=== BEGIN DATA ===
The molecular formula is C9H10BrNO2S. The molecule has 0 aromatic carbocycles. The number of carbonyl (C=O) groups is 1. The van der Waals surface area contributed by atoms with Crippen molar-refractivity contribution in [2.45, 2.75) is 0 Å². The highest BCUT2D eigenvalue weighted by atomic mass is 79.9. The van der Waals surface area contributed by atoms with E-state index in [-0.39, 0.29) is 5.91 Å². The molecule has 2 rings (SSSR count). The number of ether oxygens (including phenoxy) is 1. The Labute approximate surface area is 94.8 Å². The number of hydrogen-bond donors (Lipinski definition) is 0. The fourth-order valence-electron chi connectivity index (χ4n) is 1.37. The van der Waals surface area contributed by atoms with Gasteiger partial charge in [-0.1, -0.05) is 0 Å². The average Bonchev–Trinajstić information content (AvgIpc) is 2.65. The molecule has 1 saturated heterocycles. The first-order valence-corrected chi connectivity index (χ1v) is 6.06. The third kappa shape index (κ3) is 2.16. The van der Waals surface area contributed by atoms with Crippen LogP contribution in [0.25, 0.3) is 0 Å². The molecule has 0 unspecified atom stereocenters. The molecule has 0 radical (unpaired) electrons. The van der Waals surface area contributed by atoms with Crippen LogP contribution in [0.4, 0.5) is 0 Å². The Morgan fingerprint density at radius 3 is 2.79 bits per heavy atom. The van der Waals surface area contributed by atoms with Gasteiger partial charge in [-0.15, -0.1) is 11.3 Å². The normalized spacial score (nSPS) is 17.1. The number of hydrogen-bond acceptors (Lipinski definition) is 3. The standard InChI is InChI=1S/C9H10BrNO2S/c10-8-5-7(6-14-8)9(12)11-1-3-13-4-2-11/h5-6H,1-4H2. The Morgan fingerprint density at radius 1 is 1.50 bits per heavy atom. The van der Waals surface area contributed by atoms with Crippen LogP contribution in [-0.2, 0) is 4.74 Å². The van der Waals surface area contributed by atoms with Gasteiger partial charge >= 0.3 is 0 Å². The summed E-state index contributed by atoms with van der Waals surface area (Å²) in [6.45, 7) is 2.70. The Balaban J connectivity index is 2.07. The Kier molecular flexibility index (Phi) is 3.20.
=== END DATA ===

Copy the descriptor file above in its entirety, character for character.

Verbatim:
The molecular formula is C9H10BrNO2S. The molecule has 0 aromatic carbocycles. The number of carbonyl (C=O) groups is 1. The van der Waals surface area contributed by atoms with Crippen molar-refractivity contribution in [2.45, 2.75) is 0 Å². The highest BCUT2D eigenvalue weighted by atomic mass is 79.9. The van der Waals surface area contributed by atoms with E-state index in [-0.39, 0.29) is 5.91 Å². The molecule has 2 rings (SSSR count). The number of ether oxygens (including phenoxy) is 1. The Labute approximate surface area is 94.8 Å². The number of hydrogen-bond donors (Lipinski definition) is 0. The fourth-order valence-electron chi connectivity index (χ4n) is 1.37. The van der Waals surface area contributed by atoms with Gasteiger partial charge in [-0.1, -0.05) is 0 Å². The average Bonchev–Trinajstić information content (AvgIpc) is 2.65. The molecule has 1 saturated heterocycles. The first-order valence-corrected chi connectivity index (χ1v) is 6.06. The third kappa shape index (κ3) is 2.16. The van der Waals surface area contributed by atoms with Crippen LogP contribution in [0.25, 0.3) is 0 Å². The molecule has 0 unspecified atom stereocenters. The molecule has 0 radical (unpaired) electrons. The van der Waals surface area contributed by atoms with Crippen LogP contribution in [0.4, 0.5) is 0 Å². The Morgan fingerprint density at radius 3 is 2.79 bits per heavy atom. The van der Waals surface area contributed by atoms with Gasteiger partial charge in [-0.15, -0.1) is 11.3 Å². The normalized spacial score (nSPS) is 17.1. The number of hydrogen-bond acceptors (Lipinski definition) is 3. The standard InChI is InChI=1S/C9H10BrNO2S/c10-8-5-7(6-14-8)9(12)11-1-3-13-4-2-11/h5-6H,1-4H2. The Morgan fingerprint density at radius 1 is 1.50 bits per heavy atom. The van der Waals surface area contributed by atoms with Crippen LogP contribution in [-0.2, 0) is 4.74 Å². The van der Waals surface area contributed by atoms with Gasteiger partial charge >= 0.3 is 0 Å². The summed E-state index contributed by atoms with van der Waals surface area (Å²) in [6.45, 7) is 2.70. The Balaban J connectivity index is 2.07. The Kier molecular flexibility index (Phi) is 3.20.